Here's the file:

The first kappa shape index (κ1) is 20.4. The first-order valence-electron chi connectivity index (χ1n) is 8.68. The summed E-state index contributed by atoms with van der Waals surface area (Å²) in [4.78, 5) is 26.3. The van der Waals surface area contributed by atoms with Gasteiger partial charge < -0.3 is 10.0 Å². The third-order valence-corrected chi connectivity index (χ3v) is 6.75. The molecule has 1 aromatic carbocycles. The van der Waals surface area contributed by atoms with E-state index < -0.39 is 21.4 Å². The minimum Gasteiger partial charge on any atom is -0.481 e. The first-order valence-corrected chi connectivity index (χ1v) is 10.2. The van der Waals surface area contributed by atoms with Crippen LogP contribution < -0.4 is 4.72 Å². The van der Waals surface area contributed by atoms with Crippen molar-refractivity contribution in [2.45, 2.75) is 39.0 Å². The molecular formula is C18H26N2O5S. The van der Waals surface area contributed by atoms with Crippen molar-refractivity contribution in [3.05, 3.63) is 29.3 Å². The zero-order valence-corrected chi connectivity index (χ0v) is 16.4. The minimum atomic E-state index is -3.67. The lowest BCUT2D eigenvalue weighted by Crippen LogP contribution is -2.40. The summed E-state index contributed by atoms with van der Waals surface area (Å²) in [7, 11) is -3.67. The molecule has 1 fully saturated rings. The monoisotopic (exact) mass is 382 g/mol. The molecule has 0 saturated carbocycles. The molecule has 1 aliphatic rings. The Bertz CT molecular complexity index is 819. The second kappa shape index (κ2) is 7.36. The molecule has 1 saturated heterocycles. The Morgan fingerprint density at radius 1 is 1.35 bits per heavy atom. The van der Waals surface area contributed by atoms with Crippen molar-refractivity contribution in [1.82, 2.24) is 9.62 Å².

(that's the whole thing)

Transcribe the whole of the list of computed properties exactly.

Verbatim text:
The first kappa shape index (κ1) is 20.4. The first-order valence-electron chi connectivity index (χ1n) is 8.68. The summed E-state index contributed by atoms with van der Waals surface area (Å²) in [4.78, 5) is 26.3. The van der Waals surface area contributed by atoms with Gasteiger partial charge < -0.3 is 10.0 Å². The third-order valence-corrected chi connectivity index (χ3v) is 6.75. The molecule has 1 aromatic carbocycles. The van der Waals surface area contributed by atoms with E-state index < -0.39 is 21.4 Å². The minimum Gasteiger partial charge on any atom is -0.481 e. The first-order valence-corrected chi connectivity index (χ1v) is 10.2. The van der Waals surface area contributed by atoms with Crippen LogP contribution < -0.4 is 4.72 Å². The van der Waals surface area contributed by atoms with Crippen molar-refractivity contribution in [2.45, 2.75) is 39.0 Å². The molecular formula is C18H26N2O5S. The van der Waals surface area contributed by atoms with Crippen molar-refractivity contribution in [3.05, 3.63) is 29.3 Å². The zero-order valence-corrected chi connectivity index (χ0v) is 16.4. The minimum atomic E-state index is -3.67. The lowest BCUT2D eigenvalue weighted by Crippen LogP contribution is -2.40. The summed E-state index contributed by atoms with van der Waals surface area (Å²) in [7, 11) is -3.67. The molecule has 1 fully saturated rings. The monoisotopic (exact) mass is 382 g/mol. The molecule has 0 saturated carbocycles. The molecule has 1 aliphatic rings. The Bertz CT molecular complexity index is 819. The second kappa shape index (κ2) is 7.36. The molecule has 1 saturated heterocycles. The Morgan fingerprint density at radius 1 is 1.35 bits per heavy atom. The van der Waals surface area contributed by atoms with Crippen molar-refractivity contribution in [1.82, 2.24) is 9.62 Å².